Joint military training between Korea and the United States in March is generating reaction at home and abroad. On Jan. 28, 387 liberal civic groups in South Korea and the U.S. issued a joint statement calling for the suspension of the joint drills, claiming that it would be a significant step toward building trust between North Korea and the U.S. and opening dialogue. On the other hand, conservatives are protesting that the military has been reduced to performing computer simulations for more than two years and has stopped outdoor training. Earlier this month, North Korean leader Kim Jong Un called for the suspension of the drills at the eighth party conference, saying that North Korea-U.S. relations and inter-Korean relations depend on the approach of the U.S. and South Korea. North Korea is implementing a new five-year plan for national economic development starting this year, and it would be difficult to focus on economic issues if military training were conducted in March.
If the training is suspended in March, there are concerns that the schedule for meeting the terms of the “transition of wartime combat control” agreed upon by South Korea and the U.S. will be delayed, which will disrupt securing military sovereignty. There are so many variables and complications surrounding the drill, which is considered a watershed for the situation on the Korean Peninsula. We have to decide what to do with the training in February. South Korea’s diplomatic and security agencies should meet with the Joe Biden administration soon. It will be able to consider how to manage the dynamic situation on the Korean Peninsula calmly by suspending and postponing training and conducting computer simulations.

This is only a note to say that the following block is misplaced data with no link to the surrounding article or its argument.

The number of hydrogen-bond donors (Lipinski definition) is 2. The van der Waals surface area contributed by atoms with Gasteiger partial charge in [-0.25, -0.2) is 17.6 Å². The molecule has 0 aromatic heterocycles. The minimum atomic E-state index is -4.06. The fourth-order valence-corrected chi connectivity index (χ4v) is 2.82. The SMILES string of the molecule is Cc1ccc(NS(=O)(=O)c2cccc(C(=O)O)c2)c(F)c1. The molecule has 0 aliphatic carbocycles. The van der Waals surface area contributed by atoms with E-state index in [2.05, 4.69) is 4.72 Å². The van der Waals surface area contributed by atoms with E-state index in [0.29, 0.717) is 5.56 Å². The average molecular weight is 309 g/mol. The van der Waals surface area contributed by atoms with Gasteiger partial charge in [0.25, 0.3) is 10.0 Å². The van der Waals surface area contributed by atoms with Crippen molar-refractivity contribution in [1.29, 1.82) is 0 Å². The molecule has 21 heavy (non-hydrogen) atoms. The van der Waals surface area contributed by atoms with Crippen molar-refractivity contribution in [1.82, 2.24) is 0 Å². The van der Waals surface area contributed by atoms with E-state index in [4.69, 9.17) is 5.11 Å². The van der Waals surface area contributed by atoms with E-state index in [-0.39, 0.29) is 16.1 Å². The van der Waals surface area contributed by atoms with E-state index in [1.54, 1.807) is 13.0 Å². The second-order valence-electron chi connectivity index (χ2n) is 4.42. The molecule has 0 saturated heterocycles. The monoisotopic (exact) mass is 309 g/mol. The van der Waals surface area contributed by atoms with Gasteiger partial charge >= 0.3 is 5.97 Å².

Some reserve generals and others argue that since the 2018 North Korea-U.S. summit in Singapore, South Korea-U.S. joint training has been reduced to “computer games” and the foundation of security has been broken. This is a view that concerns national security only from the level of military operations. National security policy should be judged and determined comprehensively, including the level of strategy, operations and tactics. If the Blue House devises a strategy of peace and prosperity on the Korean Peninsula, the military should consider how to manage its combat capabilities so it can achieve that strategy effectively on an operational and tactical level.
In coordinating joint training policy, the two countries should remember that military training itself is not an objective, but one of the various ways to support their strategy. Along with training, there are many pending issues between South Korea and the U.S., including the transition of wartime operational control, the North Korean nuclear issue, the United States India-Pacific strategy, and policy concerning China. The diplomatic and security teams need to prepare meticulously and respond carefully.